I have to pay my children a dollar every time I mention their names or their children’s names in public. It’s why they don’t care if I write about their barbarian kids or highlight the fact that their lives are six kinds of crazy. That’s the secret to writing about embarrassing family life stuff—ready cash payments.
The problem isn’t having fodder for the writing; the problem is what constitutes public? I mean I only share my family’s most intimate, personal potty problems with a couple dozen strangers OR one to two thousand of my closest most intimate friends. I have no clue how many people are “out there” in cyber world these days.
My blog only has three followers and two of those are the same person, but my statistics have jumped from seven page views per month to eight hundred page views per month. But I’m pretty sure that seven hundred ninety seven of those page views are a Croatian chick that’s been trying to hack me.
So frankly, I think mentioning my children’s names in “public” on Facebook and Blogger.com and then having to pay them a dollar per public mention is a scam.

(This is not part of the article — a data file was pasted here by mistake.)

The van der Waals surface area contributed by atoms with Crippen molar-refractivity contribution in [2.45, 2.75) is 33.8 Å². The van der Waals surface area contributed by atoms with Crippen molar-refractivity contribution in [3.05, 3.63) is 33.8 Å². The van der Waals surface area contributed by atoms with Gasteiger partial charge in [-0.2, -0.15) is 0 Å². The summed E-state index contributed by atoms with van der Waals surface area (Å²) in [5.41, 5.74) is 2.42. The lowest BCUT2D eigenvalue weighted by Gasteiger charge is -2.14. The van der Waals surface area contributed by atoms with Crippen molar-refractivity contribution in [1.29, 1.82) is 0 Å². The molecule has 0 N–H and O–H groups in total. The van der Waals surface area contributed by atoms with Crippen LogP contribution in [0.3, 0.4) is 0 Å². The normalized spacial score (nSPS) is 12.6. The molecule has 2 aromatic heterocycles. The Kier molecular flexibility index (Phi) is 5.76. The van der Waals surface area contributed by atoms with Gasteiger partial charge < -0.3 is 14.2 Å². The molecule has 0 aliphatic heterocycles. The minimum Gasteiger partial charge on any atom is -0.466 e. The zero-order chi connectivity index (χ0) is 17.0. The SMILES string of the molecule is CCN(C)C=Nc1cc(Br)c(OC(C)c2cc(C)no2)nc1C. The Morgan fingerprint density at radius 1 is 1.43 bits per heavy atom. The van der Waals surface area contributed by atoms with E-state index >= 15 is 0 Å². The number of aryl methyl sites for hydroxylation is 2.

Doesn’t the word public mean more people than me, and that Croatian chick? The correct answer is yes.
Here’s the disclaimer: I started sending electronic mail to friends and family nearly fifteen years ago (before blogging had a name) as a way to 1) stay in touch while living in a **hostile, foreign land 2) journal my most important, spiritual moments, but mostly I just write about poop, and 3) practice writing sentences with all the grammar stuff contained therein.
They say writers should write about what they know.
What I know is that getting a two-year old to poop in the appropriate container can be more challenging than finding Waldo.
I know that a dump truck full of sand is better than a warehouse full of video games for keeping kids busy.
I know that watching and listening to children grow is more instructive than most expensive college instruction these days.
Or as Conner (age 7) observed about a new daughter-in-law in the family, “Auntie Lauren is part of our herd now.”
He paused, considered, and then asked, “What kind of herd are we anyway?”
“We’re a human herd,” his mother told him.
What I know is that life is eighty plus or minus years, depending on how often I drag myself to the gym. Eighty plus or minus years, that’s it, and that trying to have it all is a good way of having nothing much of anything. So I choose.
I choose family. I choose to laugh. I choose to write about laughing at my family, chickens, horses, rouge ‘possums, hamster infestations and invite you to do the same. Don’t worry about the herd getting its feelings hurt, because it’s mostly a herd of honey badgers, and as everyone knows honey badgers don’t care.
Besides, it’s amazing what the promise of quick cash can do to foster self-deprecating humor and a healthy awareness of the herd’s collective daffiness.
Linda (Round ‘Em Up) Zern
** North Carolina